Silicon, one of the most abundant materials in the earth’s crust, has been identified as having great potential to increase the amount of energy that can be stored in batteries for portable devices and electric vehicles. A research project called ‘SAND’ led by Dr Hugh Geaney, Bernal Institute, UL has been awarded a Science Foundation Ireland (SFI) starting research grant of 425,000 to develop new silicon active materials for better performing lithium-ion batteries.
Dr Geaney explains: “Battery technology is currently the greatest impediment to the uptake of electric vehicles (EVs). This project seeks to address this issue by developing materials that can deliver higher storage capacities, ultimately leading to longer range EVs.”
“Current batteries use carbon that can store significantly less energy than silicon for a given weight. As a result, silicon has great potential to increase the amount of energy that can be stored in batteries. We are focusing on revealing how these silicon-based materials behave while in the battery at the scale of nanometers (1 billionth of a meter). Developing a better understanding of the changes that occur in the material during battery operation will lead to longer life batteries with improved performance.”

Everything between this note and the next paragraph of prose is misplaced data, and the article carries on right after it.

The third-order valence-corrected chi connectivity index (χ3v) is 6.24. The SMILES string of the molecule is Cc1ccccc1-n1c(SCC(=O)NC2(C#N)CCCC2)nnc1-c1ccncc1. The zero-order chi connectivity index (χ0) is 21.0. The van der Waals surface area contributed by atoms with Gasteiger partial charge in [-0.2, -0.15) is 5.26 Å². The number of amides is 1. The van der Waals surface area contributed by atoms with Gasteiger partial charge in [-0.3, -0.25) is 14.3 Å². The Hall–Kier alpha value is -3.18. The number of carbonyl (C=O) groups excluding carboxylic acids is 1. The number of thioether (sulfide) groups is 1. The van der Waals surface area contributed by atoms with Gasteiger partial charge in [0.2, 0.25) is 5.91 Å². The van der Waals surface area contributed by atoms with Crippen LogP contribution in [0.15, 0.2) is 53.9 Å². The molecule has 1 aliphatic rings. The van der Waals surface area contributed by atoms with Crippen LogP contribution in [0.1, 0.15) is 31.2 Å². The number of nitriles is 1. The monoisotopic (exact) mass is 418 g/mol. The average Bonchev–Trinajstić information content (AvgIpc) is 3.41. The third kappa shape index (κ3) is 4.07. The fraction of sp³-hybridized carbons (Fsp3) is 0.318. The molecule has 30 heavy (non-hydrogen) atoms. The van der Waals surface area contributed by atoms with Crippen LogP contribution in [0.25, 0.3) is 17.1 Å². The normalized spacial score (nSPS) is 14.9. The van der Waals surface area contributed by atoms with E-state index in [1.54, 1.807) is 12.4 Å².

The SAND project will use state of the art battery testing and microscopy facilities within the Bernal Institute at the University of Limerick.
Dr Geaney is part of Si-DRIVE, the EU funded project coordinated by UL which is developing prototype silicon-based anodes for electric vehicle applications. Dr Hugh Geaney is a native of Kildimo, County Limerick. He has a degree in Industrial Chemistry and PhD in Chemistry, both from the University of Limerick and is based in the Bernal Institute, UL.